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When Panic and Anxiety Strike in Paradise

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I began having panic attacks when I was about 16 years old, typically around times of exam stress. I’m now 35, and sometimes, it hurts to think about how long I’ve been living with them. Then, I have to remember all the things I’ve done despite them. One of those things was traveling, which led me to the island of Bali, where I taught art and then English. I met a wonderful Balinese man and made the island my home almost 10 years ago when we married.

Bali is an island in the Indonesian archipelago, and despite the masses of tourists who pour in through the island’s international airport, it is still a developing country, especially when it comes to healthcare. The Balinese are very spiritual people and their religion (Hinduism) is ingrained in everything they do from the community and family temple ceremonies, offerings laid twice a day, to the rites of passage for birth, marriage and finally death. Because of their belief that life is a balancing act of good and bad karma, mental illness is often attributed to bad spirits or black magic.

Talking about or showing emotions isn’t a thing here. Locals aren’t touchy feely or gentle with each other’s feelings. You don’t want to make others feel uncomfortable or burdened by the way you feel. Although they may feel strong emotions, children are taught from a young age those feeling should be kept to themselves or hidden away from where others will see.

I should also explain Balinese families generally live together in family compounds. In my family compound, there are 22 other people. I’m never really alone. Yet, when I’m in the midst of a panic attack I feel more isolated than you can even imagine.

Many people say I’m living the dream, home on a paradise island, exotic husband and two amazing kids. I wouldn’t want to live anywhere else, but this means nothing in those moments when all I want is someone to say, “I understand and everything is going to be OK.”

When anxiety and panic strike, it means putting on a brave face and getting on with my usual routine. This isn’t necessarily a bad thing because it is often the distraction of normalcy I need. However, as other people who struggle with panic attacks will know, there are times when being able to explain to someone how you feel is the key to knowing you are going to be OK.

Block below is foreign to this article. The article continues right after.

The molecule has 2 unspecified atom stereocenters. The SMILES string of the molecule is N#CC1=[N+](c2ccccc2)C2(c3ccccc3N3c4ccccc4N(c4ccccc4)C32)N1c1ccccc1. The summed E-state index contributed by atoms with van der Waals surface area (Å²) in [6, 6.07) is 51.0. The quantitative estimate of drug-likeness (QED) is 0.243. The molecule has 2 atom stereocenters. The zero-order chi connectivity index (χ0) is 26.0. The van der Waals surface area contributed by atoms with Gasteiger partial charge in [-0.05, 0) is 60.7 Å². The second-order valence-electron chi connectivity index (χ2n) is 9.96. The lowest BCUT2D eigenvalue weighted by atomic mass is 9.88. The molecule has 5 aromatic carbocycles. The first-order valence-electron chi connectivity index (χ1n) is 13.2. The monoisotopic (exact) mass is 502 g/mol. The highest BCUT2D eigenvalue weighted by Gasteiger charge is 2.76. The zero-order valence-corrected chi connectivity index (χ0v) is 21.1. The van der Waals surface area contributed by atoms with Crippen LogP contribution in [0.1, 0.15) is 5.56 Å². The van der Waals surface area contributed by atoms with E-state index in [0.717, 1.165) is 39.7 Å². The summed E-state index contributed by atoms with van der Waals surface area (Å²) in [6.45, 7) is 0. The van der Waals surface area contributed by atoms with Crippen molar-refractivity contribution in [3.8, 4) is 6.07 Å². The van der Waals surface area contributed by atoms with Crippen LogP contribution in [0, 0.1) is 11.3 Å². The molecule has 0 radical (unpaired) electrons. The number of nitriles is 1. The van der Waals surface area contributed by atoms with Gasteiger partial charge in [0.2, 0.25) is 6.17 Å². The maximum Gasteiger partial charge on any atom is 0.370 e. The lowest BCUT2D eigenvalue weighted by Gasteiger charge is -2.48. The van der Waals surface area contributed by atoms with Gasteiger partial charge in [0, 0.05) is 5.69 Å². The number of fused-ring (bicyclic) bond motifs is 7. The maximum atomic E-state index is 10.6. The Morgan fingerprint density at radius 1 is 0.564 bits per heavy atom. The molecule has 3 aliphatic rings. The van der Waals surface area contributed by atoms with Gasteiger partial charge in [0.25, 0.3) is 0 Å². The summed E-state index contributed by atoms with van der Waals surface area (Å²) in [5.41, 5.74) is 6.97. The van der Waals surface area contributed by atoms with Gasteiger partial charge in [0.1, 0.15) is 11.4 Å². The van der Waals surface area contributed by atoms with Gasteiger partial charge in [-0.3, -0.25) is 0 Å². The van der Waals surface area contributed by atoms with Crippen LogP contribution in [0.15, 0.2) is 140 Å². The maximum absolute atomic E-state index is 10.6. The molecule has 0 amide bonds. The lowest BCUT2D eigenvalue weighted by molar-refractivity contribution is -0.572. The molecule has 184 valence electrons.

I’ve been seeing a psychiatrist in Bali for about nine years now. I see her once a month to get my prescription and have a short chat about how things are going. I like her and knowing she is there is comforting to me. We also speak in Indonesian, a language I get by fine in, but expressing myself, when it comes to feelings and emotions, is hard work.

Recently, my dad has been ill and being away from him, my mum and sister in the U.K. has been a constant worry. However, I don’t think I realized how much it was affecting me until I began to have more serious panic attacks, which culminated in an almighty breakdown one day when my husband and kids were out. I felt completely out of control, completely disassociated from my surroundings and completely alone.

My mother and father-in-law were home but that made me feel even more scared, knowing I couldn’t tell them what was going on. I ended up taking medication for the first time in years. It’s now taking me some time to regain my confidence and feel like I can get back to myself.

Bali is beautiful. It has beaches, jungle, sunshine all year round and it’s my home. However, it’s not a cure for the struggles I face inside my own brain and never will be. Wherever I am, I will have to face the demons of anxiety. Even in paradise, I face them pretty much alone, until more people begin to understand anxiety doesn’t equal “crazy.”

I have hope for this though. My husband understands much more now than ever and supports me through tougher times. I have also met local people at my doctor’s office who are getting treatment. More than anything, I hope for them that the stigma of mental illnesses and panic disorders become a thing of the past and they can openly get the help they need.

Originally published: August 30, 2016
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